PROJECTED FOOD ASSISTANCE NEEDS FOR DECEMBER 2018
Guide for policy makers
This report provides an overview of alternatives to immigration detention in Africa. Drawing from examples in 32 African countries, the report highlights some of the measures in place that contribute to the effective and humane governance of migration, while avoiding the use of unnecessary immigration detention.
African policy makers are facing both internal and external pressure to manage migration more effectively. The research undertaken for this report demonstrates that:
Study points to new ways to reduce conflict in fragile states
A major research project by the UK's Stabilisation Unit explores the vital role of political deal-making in reducing violent conflict.
The Elite Bargains and Political Deals research indicates that greater focus on the politics of conflicts, and those who control power and resources on the ground, is crucial to reducing violence.
The Minister for the Middle East and for International Development Alistair Burt said:
Overall, across southern Africa, regional food staple prices continued to remain below their respective 2017 levels and 5 year averages (5YA). In Malawi, South Africa, Tanzania, and Zambia, maize prices were 20—27 percent below the 5YA.
As harvesting is underway, maize prices across the region are expected to follow a downward trend as households begin consuming from their own production. However, given that many countries are reporting lower production estimates compared to last year, this trend may be short-lived.
SADC and Maputo should be very concerned about the spike in terrorist-type violence.
BY PETER FABRICIUS
A sudden upsurge in brutal violence in northern Mozambique, including the beheadings of women and children, has sounded alarms that a violent jihadist movement like Boko Haram or al-Shabaab could be evolving. Since October last year, over 50 people have been killed in about 20 attacks in Cabo Delgado province on the Tanzania border.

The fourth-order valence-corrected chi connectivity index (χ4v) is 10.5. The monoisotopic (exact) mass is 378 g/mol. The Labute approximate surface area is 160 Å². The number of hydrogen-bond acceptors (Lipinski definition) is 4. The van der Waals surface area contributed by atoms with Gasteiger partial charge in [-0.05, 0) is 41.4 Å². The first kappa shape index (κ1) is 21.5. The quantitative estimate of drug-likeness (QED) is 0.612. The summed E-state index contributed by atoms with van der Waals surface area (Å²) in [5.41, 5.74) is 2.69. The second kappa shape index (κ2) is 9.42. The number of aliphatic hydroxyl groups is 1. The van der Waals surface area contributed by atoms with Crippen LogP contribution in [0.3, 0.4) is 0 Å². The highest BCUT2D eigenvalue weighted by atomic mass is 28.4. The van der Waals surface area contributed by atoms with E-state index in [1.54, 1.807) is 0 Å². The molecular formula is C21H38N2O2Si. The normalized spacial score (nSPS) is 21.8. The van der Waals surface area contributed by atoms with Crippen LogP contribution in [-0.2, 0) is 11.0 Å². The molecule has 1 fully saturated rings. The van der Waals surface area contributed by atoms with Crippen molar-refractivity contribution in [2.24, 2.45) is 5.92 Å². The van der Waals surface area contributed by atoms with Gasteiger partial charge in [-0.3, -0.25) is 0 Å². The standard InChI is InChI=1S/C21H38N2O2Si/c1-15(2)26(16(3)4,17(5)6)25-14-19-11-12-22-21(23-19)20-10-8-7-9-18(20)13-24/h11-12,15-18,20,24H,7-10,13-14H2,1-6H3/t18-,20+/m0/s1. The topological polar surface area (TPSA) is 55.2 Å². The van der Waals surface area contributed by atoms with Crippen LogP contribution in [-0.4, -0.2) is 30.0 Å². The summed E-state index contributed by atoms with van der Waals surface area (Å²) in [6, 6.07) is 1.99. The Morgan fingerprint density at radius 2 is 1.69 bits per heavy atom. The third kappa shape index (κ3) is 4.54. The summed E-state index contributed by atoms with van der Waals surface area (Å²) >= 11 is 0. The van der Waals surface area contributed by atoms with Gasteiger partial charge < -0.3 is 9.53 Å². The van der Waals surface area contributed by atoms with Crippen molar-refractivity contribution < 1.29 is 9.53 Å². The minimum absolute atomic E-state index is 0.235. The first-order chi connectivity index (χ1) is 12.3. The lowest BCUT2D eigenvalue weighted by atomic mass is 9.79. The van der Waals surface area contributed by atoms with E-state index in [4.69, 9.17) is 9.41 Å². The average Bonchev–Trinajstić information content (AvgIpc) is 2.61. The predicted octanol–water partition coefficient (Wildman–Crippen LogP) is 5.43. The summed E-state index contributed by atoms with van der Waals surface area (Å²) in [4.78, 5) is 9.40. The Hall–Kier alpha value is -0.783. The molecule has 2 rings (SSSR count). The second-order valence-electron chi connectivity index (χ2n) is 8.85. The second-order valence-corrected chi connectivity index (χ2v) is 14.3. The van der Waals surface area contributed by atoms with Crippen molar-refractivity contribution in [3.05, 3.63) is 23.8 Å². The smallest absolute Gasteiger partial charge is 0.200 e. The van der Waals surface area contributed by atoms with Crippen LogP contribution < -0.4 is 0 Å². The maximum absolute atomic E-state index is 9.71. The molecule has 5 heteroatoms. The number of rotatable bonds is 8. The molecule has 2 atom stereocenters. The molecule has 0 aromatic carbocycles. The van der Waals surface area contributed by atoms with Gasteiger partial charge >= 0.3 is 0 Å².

About this map
The Peoples under Threat ranking highlights countries most at risk of genocide and mass killing. The ranking is created by compiling data on the known antecedents to genocide or mass political killing.
The threat of mass killing, genocide and other violence is rising in countries where governments are resorting to repressive measures to suffocate dissent, according to new data analysis by Minority Rights Group International (MRG) and the Ceasefire Centre for Civilian Rights.
Key developments in Africa on the week of June 3rd include the fragile situation in Ethiopia, where political and economic reforms are endangered by ethnic violence; the heavy campaign led by Al Shabaab during the Ramadan month in Somalia; the continued violence in CAR’s Bambari area and in Mozambique’s Cabo Delgado region; and other relevant events across the continent.
Eric Morier-Genoud, Lecturer in African history, Queen's University Belfast
Mozambique’s Cabo Delgado province is being held to ransom by an Islamist guerrilla movement. After months of skirmishes between police and members of the Al Sunnah wa Jama’ah, the region has now erupted into full violence.